Acute Hospitalization of the Older Patient: Changes in Muscle Strength and Functional Performance During Hospitalization and 30 Days After Discharge


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Abstract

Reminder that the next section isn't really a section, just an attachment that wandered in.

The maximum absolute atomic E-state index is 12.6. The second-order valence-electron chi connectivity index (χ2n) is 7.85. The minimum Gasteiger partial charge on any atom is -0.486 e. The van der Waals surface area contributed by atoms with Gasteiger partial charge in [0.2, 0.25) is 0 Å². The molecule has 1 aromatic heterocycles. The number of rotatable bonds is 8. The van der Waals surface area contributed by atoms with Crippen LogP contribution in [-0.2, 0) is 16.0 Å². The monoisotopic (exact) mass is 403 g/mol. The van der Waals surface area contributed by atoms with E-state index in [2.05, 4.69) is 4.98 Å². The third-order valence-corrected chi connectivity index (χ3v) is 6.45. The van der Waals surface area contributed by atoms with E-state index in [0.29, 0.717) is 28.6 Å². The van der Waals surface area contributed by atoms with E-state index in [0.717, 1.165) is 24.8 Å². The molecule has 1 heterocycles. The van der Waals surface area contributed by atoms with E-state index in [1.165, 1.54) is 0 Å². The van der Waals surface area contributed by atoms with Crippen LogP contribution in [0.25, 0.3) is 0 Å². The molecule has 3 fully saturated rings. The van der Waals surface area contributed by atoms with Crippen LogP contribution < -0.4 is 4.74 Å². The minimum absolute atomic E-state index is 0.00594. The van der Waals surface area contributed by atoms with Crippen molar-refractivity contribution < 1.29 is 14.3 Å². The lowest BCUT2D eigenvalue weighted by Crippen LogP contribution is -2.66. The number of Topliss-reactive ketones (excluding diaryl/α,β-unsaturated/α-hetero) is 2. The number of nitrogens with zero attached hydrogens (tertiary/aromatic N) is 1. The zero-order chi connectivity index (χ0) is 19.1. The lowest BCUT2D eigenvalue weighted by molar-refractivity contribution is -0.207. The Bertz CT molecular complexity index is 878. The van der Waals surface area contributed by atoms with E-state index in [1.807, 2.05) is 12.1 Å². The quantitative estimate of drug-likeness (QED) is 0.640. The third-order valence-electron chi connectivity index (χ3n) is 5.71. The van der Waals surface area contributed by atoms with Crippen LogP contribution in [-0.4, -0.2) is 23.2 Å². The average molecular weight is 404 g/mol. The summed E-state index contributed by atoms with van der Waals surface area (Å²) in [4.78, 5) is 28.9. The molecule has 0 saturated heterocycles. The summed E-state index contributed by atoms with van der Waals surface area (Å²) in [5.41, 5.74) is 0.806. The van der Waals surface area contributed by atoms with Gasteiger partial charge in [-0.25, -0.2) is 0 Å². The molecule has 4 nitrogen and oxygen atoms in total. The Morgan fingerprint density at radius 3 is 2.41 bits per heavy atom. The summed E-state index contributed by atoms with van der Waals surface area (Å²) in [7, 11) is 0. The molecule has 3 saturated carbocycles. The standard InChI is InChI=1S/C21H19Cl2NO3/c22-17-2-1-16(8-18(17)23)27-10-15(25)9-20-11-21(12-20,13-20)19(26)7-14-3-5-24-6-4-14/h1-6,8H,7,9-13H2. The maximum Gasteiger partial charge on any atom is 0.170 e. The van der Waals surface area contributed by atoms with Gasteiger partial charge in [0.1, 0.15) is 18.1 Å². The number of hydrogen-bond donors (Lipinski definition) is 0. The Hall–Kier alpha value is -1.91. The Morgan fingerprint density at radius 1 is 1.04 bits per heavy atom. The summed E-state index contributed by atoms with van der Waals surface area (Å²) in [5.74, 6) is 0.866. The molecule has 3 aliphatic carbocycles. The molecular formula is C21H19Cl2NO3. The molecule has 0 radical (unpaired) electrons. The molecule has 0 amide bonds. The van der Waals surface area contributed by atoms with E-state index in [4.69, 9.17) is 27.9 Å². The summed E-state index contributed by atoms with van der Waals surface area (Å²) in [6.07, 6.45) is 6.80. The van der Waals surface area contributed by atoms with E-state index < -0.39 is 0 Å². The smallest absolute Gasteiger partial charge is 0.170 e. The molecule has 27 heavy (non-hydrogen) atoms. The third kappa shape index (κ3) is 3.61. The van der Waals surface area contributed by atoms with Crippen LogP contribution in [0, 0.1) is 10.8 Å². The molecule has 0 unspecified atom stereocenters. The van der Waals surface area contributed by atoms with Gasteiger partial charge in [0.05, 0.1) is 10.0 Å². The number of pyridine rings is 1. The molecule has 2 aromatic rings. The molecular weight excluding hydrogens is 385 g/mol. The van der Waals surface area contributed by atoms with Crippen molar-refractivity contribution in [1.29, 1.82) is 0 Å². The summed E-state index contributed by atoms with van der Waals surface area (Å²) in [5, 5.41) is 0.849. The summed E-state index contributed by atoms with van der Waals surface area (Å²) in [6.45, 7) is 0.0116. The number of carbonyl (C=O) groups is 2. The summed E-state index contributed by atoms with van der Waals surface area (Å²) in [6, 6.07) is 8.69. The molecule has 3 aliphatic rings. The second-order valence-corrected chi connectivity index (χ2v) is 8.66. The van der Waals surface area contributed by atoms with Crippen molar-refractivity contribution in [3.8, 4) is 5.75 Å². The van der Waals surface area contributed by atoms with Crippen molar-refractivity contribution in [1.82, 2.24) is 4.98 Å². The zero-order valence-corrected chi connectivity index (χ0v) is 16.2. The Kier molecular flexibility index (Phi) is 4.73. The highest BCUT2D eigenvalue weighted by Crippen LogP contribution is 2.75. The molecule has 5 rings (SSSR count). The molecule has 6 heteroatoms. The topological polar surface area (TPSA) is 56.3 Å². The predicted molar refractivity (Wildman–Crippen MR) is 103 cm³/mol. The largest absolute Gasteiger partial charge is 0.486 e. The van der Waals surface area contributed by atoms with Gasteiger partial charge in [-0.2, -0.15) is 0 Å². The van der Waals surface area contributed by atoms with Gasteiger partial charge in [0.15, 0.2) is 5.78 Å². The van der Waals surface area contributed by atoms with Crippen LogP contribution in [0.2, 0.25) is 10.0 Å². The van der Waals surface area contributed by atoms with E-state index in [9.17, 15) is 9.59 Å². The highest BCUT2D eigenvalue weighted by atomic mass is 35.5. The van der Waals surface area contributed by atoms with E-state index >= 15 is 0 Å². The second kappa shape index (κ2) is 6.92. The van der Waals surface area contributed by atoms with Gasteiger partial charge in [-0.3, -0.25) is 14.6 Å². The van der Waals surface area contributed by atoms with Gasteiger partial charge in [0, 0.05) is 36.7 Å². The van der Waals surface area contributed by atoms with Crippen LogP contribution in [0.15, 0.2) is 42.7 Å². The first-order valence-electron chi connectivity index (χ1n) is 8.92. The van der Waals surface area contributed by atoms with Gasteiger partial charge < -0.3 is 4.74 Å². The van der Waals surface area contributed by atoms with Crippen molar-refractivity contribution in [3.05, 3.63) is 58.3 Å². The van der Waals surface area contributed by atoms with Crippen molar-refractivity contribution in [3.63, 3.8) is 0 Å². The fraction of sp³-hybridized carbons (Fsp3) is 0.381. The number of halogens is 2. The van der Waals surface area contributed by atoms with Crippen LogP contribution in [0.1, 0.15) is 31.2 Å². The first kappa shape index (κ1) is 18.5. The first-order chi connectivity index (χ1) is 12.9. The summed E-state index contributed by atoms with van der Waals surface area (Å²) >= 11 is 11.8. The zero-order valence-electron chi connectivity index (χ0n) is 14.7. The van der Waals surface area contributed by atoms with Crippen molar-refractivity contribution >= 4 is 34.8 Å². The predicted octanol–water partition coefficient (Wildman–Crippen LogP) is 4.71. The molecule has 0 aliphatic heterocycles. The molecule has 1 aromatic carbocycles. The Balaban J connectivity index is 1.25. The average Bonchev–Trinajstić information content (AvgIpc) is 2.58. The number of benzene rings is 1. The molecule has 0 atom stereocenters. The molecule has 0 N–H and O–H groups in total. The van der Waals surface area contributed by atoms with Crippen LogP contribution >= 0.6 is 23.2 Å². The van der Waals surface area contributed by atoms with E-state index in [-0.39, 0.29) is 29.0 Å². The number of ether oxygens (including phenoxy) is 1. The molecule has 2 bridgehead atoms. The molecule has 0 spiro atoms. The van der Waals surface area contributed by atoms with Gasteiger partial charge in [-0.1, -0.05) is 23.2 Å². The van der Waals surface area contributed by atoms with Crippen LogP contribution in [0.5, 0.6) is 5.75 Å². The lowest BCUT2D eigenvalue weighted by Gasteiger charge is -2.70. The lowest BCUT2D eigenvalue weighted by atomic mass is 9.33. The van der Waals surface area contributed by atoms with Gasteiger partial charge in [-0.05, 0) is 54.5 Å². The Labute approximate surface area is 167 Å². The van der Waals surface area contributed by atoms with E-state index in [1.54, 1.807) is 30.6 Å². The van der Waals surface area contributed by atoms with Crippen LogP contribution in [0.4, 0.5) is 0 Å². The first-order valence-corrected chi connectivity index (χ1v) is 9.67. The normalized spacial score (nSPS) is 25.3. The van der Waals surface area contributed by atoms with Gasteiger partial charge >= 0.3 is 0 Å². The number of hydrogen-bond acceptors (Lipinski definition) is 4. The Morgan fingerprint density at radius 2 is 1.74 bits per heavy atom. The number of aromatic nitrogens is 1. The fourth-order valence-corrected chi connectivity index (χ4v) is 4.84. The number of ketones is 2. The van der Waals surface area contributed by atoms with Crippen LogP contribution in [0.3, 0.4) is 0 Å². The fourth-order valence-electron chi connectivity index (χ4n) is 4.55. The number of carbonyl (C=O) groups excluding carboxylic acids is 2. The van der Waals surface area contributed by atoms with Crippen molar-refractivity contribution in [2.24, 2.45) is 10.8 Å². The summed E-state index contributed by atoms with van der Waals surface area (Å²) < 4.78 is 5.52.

ObjectiveAcute hospitalization of older patients may be associated with loss of muscle strength and functional performance. The aim of this study was to investigate the effect of acute hospitalization as a result of medical disease on muscle strength and functional performance in older medical patients.DesignIsometric knee-extension strength; handgrip strength; and functional performance, that is, the Timed Up and Go test, were assessed at admission, at discharge, and 30 days after discharge. Twenty-four–hour mobility was measured during hospitalization.ResultsThe mean (SD) age was 82.7 (8.2) years, and the median length of stay was 7.5 days (interquartile range, 4.25–11). Knee-extension strength did not change over time (1.0 [N·m]/kg, 1.1 [N·m]/kg, and 1.1 [N·m]/kg, P = 0.138), as did handgrip strength (24.2 kg, 23.3 kg, and 23.5 kg, P = 0.265). The Timed Up and Go test improved during hospitalization, from 17.3 secs at admission to 13.3 secs at discharge (P = 0.003), but with no improvement at the 30-day follow-up (12.4 secs, P = 0.064). The median times spent in lying, sitting, and standing/walking were 17.4 hrs per day, 4.8 hrs per day, and 0.8 hrs per day, respectively.ConclusionsMuscle strength did not change during hospitalization and 30 days after discharge in the acutely admitted older medical patients. Despite a low level of mobility during hospitalization, functional performance improved significantly during hospitalization, without further improvement.

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